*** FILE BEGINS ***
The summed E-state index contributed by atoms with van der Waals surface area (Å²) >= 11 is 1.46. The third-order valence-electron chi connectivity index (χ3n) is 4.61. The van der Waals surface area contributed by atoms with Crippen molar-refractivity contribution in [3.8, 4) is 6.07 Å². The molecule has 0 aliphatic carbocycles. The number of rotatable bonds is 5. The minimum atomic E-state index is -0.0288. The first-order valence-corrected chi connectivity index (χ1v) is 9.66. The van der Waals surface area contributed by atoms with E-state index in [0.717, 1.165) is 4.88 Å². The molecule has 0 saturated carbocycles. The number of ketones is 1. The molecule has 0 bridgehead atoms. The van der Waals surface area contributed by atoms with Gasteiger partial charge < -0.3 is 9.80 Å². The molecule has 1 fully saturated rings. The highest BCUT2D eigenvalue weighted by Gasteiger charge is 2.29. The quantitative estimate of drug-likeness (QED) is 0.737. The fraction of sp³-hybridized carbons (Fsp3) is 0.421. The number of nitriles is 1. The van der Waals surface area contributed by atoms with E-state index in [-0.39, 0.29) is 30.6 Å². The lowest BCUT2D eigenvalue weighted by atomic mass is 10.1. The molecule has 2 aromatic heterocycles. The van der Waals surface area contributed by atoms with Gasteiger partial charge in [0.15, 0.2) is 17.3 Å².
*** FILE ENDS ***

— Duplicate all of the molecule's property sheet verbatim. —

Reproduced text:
The summed E-state index contributed by atoms with van der Waals surface area (Å²) >= 11 is 1.46. The third-order valence-electron chi connectivity index (χ3n) is 4.61. The van der Waals surface area contributed by atoms with Crippen molar-refractivity contribution in [3.8, 4) is 6.07 Å². The molecule has 0 aliphatic carbocycles. The number of rotatable bonds is 5. The minimum atomic E-state index is -0.0288. The first-order valence-corrected chi connectivity index (χ1v) is 9.66. The van der Waals surface area contributed by atoms with E-state index in [0.717, 1.165) is 4.88 Å². The molecule has 0 saturated carbocycles. The number of ketones is 1. The molecule has 0 bridgehead atoms. The van der Waals surface area contributed by atoms with Gasteiger partial charge < -0.3 is 9.80 Å². The molecule has 1 fully saturated rings. The highest BCUT2D eigenvalue weighted by Gasteiger charge is 2.29. The quantitative estimate of drug-likeness (QED) is 0.737. The fraction of sp³-hybridized carbons (Fsp3) is 0.421. The number of nitriles is 1. The van der Waals surface area contributed by atoms with E-state index in [-0.39, 0.29) is 30.6 Å². The lowest BCUT2D eigenvalue weighted by atomic mass is 10.1. The molecule has 2 aromatic heterocycles. The van der Waals surface area contributed by atoms with Gasteiger partial charge in [0.15, 0.2) is 17.3 Å².